To effectively use the whole lemon, zest it first, then cut off the remaining white pith. The pith is rather bitter and best not used. You can zest lemons using a Microplane zester or use a sharp knife to remove the zest (and the zest only, again, leave that white pith behind) and then finely chop it.
Once you have zested, slice the lemon into about ¼ inch slices and remove any seeds, the seeds are not only bitter but not pleasant to chew on.
I chose to brown my lemon slices after I had browned my chicken to give them a deeper, smoother flavor. While not completely necessary, since they are just going to "melt" into the sauce, I find the taste to mellow out. If you choose not to brown your lemons, you may need to add a pinch of sugar after the dish is completed to adjust for tartness.
Personally, I love fennel. Raw it has a slight licorice flavor, cooked it is very mild and sweet. First grown in the USA by Thomas Jefferson, who loved to bring in not only vegetables but wine vines from all over Europe, it looks similar to celery when sliced, but the flavor is very different. Here is an article I wrote all about the history, how to buy, how to prepare fennel, but the condensed version is, buy fennel that has a white ball with no bruises or cuts, with bright green tops that are not wilted. It is said that round bottoms mean the bulb is female thinner flatter bulbs indicate male, and while there is no hard fast evidence this is true, I do find the rounder bottoms to be more tender. So when I choose, I choose round bottoms.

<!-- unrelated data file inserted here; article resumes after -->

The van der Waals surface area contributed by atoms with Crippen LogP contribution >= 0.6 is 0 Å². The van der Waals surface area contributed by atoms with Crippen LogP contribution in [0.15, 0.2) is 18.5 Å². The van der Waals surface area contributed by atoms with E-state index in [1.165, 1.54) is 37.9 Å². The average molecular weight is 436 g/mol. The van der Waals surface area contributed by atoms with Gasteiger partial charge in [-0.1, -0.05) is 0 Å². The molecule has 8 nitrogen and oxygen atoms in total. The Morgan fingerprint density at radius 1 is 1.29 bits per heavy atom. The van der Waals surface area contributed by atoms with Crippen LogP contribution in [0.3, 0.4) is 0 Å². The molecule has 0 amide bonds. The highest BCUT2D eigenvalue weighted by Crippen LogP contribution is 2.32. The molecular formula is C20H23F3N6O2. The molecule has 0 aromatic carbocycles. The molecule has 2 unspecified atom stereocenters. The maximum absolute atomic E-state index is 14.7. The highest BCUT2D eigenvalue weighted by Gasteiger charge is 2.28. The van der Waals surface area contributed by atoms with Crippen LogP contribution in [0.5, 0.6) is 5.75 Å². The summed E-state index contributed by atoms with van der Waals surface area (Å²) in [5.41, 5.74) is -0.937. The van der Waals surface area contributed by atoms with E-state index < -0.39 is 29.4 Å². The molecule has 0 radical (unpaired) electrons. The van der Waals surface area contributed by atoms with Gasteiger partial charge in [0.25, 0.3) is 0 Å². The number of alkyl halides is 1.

After your lemon slices have been browned, add the fennel and garlic and cook until just starting to brown around the edges and are crisp-tender.
And to the finish line
So your chicken has been seasoned and browned.
The lemons have a nice color to them.
Fennel and garlic, sauteed.
Add the wine or vermouth (I like to use vermouth as the flavor is very consistent and the $$ is pretty low). Reduce whichever you choose by half, scraping up any browned bits at the bottom of the pan, then return the lemon and chicken to the skillet, add some chicken stock, cover, and cook for about 30 minutes.